A type of cancer found in the eyes, retinoblastoma is characterized by a malignant tumor found on the retinas. While this type of cancer is not one of the most common in children, it is not necessarily a rare cancer, either. Around 40% of the children who have retinoblastoma are under the age of fiveyears.
The prognosis for children with retinoblastoma is generally good. It is important to understand that while these tumors are malignant and have the potential to spread cancer to other parts of the body, they are curable if treated quickly and efficiently.
What causes retinoblastoma?
Retinoblastoma can be inherited, but it can also be the result of random genetics. It occurs about 75% of the time in one eye and the remainder of the time in two eyes. Retinoblastoma that occurs in both eyes is generally inherited and can be slightly more complicated to treat than when it is seen only in one eye.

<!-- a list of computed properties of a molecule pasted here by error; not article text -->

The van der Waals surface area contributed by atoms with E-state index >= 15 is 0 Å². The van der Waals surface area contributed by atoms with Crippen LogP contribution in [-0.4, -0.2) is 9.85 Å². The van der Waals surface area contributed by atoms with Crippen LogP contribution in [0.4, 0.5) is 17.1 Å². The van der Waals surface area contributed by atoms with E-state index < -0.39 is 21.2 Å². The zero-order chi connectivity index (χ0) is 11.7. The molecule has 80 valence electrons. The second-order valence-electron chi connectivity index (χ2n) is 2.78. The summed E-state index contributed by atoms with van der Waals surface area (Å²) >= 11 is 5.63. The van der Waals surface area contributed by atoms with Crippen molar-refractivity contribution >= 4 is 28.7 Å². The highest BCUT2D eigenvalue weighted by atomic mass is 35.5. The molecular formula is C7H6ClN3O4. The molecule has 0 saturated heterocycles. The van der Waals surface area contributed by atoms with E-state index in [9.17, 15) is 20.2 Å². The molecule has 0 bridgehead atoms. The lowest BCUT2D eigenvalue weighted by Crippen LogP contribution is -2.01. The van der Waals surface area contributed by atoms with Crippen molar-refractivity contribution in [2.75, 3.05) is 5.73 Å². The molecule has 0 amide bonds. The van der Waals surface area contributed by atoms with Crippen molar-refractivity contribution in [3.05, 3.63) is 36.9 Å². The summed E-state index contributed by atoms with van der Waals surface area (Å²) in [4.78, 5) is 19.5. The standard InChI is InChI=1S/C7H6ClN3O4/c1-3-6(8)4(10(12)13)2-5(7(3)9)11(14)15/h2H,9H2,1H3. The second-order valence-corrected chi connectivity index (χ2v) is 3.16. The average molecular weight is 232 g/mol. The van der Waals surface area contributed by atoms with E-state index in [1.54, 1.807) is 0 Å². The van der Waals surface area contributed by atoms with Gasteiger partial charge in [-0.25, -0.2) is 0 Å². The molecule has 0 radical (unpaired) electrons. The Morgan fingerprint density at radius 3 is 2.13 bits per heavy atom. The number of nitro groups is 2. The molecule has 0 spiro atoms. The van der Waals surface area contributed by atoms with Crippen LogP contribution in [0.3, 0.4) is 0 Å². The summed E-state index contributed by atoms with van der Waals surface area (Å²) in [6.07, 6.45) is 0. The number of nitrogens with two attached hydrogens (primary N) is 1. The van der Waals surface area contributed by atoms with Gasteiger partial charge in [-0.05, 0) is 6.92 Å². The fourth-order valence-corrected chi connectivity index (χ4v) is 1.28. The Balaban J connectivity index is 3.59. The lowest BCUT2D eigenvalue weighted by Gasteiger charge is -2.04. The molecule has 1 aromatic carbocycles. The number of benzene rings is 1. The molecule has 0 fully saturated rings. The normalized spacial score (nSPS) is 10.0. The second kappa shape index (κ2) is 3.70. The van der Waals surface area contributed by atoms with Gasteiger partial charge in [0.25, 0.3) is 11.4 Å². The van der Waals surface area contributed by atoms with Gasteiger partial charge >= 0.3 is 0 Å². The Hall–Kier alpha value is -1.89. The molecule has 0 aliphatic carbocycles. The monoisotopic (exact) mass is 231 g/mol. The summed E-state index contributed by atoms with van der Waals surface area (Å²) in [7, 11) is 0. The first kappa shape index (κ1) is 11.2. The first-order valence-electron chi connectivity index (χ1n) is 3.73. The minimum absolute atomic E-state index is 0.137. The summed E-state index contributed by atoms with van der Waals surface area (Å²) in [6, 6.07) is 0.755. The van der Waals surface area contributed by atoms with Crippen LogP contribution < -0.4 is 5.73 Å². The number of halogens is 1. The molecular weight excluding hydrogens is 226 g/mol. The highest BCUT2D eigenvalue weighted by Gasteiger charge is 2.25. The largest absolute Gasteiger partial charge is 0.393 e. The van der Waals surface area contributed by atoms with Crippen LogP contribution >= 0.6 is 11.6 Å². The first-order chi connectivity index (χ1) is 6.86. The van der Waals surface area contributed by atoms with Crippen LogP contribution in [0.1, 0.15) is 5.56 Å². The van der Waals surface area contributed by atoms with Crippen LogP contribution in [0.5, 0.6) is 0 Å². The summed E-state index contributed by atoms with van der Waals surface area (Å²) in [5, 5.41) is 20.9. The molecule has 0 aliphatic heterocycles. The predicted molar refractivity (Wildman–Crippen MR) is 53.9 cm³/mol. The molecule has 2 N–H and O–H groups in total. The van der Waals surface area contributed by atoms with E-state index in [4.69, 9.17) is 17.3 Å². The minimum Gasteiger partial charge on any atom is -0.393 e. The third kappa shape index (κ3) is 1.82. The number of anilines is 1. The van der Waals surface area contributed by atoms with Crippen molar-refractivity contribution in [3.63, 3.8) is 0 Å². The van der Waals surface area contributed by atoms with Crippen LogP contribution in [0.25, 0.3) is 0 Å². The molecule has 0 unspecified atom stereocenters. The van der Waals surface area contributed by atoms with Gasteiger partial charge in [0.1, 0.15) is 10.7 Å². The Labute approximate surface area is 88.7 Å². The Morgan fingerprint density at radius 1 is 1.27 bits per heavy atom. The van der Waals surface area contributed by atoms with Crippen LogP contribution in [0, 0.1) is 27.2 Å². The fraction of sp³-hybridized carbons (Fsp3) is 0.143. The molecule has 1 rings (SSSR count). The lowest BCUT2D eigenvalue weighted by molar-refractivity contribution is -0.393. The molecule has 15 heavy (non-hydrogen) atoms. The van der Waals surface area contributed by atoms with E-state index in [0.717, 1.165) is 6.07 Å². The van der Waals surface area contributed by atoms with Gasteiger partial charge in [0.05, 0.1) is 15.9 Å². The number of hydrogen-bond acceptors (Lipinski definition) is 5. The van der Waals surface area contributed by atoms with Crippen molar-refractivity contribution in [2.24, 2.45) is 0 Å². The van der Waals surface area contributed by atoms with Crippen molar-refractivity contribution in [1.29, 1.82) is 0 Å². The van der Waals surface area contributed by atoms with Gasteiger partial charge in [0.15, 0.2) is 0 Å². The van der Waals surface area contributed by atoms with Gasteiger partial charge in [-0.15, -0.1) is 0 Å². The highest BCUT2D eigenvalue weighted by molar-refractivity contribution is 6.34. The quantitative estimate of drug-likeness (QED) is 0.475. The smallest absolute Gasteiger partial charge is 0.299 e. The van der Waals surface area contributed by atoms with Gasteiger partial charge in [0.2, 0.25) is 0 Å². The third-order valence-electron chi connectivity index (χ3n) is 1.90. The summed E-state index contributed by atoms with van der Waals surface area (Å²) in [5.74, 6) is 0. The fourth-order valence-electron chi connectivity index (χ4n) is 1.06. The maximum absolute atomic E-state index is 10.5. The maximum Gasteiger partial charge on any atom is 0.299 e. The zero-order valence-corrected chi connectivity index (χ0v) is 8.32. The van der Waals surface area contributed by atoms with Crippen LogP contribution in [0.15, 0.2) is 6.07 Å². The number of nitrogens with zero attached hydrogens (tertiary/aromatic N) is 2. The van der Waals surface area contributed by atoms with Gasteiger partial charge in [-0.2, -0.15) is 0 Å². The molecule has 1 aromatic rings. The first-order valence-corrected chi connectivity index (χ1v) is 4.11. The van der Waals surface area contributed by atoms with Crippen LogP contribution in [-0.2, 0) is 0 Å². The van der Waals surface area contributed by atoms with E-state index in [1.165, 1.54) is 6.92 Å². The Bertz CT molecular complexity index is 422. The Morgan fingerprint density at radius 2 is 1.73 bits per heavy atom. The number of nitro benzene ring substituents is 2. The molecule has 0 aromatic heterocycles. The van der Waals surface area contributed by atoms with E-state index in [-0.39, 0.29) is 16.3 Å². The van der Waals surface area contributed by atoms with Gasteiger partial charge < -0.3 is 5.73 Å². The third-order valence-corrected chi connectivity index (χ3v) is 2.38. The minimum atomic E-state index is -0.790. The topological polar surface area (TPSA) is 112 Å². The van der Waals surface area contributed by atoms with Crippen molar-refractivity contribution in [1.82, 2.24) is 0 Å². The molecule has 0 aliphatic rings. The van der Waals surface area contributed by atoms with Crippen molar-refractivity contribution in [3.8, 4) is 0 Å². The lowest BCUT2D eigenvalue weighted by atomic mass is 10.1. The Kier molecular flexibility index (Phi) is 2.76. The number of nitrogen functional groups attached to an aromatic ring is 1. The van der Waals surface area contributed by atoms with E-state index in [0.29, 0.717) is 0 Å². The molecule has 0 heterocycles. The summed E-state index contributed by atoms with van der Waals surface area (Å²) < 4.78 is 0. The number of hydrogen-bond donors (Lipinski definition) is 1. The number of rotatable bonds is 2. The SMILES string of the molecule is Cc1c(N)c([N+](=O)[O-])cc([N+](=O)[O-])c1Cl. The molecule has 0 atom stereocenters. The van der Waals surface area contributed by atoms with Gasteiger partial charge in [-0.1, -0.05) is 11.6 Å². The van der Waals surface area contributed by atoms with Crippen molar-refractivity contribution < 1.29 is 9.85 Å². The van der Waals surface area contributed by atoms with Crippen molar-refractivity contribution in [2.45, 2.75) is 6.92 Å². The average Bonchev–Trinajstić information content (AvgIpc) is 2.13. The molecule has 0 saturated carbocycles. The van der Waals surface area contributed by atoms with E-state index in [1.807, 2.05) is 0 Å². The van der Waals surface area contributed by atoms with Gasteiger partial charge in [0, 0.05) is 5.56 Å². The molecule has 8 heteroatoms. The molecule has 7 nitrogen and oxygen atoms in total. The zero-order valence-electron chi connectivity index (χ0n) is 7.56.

What are the symptoms of retinoblastoma?
Retinoblastoma mimics many of the symptoms that a normal eye tumor would. A child who has pupils that are constantly dilated or has trouble focusing one or both eyes may have retinoblastoma. One indicator of retinoblastoma is to shine a light on the eye – a pupil that is healthy will typically shine red, while a pupil that has a tumor in it might shine white. However, this is not a definitive method for checking for a tumor. Your child’s doctor is the only one who can make a diagnosis.
What are the treatments for retinoblastoma?
Doctors use a variety of treatments to ensure that the tumor is removed and that it won't return. The most common way to treat retinoblastoma is with laser therapy or cryotherapy. Both of these procedures, one using heat and one using extreme cold, can cut off the blood vessels that supply life to the tumor. In more extreme cases, typical treatments like radiation and chemotherapy are used. In some rare cases, like if the cancer is expected to quickly spread, the eye has to be removed.